Here and Beyond

Sunday 26th November 2006
Year B, Christ the King (The Sunday next before Advent)
St. George's, Hurstpierpoint
Daniel 7:9-10; 7:13-14
John 18:33-37

One of the most bizarre and hilarious scenes in Monty Python's Flying circus is the one involving an architect presenting to a panel which has issued a tender for a block of luxury flats. "The tenants pass through hand-crafted, sound-proofed doors" he says "and travel on a conveyor belt past Spanish murals until they reach the rotating knives ..." at which point, naturally, the panel gasps: "Rotating knives, rotating knives" and then the poor architect, who specialises in abattoirs, admits: "I am sorry, I hadn't clearly divined your attitude to the tenants." No indeed!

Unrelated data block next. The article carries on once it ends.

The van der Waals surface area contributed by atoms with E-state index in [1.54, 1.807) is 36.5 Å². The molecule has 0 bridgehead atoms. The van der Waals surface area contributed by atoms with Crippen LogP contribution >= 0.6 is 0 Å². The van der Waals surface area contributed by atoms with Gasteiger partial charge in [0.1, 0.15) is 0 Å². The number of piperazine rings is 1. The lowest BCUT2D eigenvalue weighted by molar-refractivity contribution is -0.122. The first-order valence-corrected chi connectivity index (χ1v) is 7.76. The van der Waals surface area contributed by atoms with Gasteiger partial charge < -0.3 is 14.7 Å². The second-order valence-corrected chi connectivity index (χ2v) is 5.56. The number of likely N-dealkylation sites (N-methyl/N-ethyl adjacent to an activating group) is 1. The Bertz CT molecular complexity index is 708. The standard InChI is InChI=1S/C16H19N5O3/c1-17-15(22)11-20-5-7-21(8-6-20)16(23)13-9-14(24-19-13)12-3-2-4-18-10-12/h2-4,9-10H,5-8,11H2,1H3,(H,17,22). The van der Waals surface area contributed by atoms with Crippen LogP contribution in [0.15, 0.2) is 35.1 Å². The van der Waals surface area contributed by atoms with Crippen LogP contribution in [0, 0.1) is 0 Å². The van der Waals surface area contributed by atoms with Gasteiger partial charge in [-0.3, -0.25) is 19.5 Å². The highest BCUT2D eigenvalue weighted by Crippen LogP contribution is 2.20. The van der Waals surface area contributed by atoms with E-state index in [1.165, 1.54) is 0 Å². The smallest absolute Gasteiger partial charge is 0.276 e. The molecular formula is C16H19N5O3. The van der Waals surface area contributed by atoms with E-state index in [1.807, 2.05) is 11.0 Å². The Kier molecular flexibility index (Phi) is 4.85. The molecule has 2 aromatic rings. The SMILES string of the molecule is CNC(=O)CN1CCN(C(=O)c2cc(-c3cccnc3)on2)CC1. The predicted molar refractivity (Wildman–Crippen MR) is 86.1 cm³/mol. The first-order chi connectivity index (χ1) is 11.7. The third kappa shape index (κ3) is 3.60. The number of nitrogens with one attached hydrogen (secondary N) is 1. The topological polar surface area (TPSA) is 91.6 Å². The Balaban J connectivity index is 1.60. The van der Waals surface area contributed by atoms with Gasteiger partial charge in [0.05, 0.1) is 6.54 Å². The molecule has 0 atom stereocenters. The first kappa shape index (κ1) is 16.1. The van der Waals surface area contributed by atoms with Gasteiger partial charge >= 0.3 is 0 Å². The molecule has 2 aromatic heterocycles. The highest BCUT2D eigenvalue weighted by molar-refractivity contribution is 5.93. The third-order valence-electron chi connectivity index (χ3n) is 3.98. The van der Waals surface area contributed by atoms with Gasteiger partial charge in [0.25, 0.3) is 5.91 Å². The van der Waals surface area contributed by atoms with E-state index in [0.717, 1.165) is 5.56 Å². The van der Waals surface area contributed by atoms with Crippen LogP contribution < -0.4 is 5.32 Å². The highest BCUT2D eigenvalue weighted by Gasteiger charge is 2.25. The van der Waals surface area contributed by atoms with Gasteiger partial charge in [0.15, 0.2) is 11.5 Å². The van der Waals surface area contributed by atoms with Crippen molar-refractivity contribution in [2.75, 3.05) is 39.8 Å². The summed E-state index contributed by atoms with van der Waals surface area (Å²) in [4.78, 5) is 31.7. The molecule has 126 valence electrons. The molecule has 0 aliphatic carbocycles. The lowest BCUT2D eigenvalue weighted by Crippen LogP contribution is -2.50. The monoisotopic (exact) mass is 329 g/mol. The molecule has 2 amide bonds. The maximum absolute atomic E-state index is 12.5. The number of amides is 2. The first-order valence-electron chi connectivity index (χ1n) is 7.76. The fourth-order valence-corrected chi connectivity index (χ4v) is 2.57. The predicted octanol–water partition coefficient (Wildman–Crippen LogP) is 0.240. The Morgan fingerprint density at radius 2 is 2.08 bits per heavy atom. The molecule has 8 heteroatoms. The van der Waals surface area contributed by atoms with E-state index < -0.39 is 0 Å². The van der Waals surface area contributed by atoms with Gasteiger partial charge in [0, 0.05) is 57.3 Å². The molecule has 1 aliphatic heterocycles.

I know the feeling. You can be sitting in a meeting thinking that it is running smoothly on course only to find suddenly that somebody else has a totally different idea of what to do.

That was the problem which the Apostles of Jesus faced in general terms and which Judas experienced in a particularly sharp way; and it presents us with a rather sharp area of discomfort today on the Feast of Christ the King. So that when Psalm 24 asks: "Who is the king of glory?" the answer we most certainly do not want is: "the Lord strong and mighty, the Lord mighty in battle". To want that is to put us firmly in the Judas camp. It is also the assumption behind the deep misunderstanding between Jesus and Pilate in today's Reading.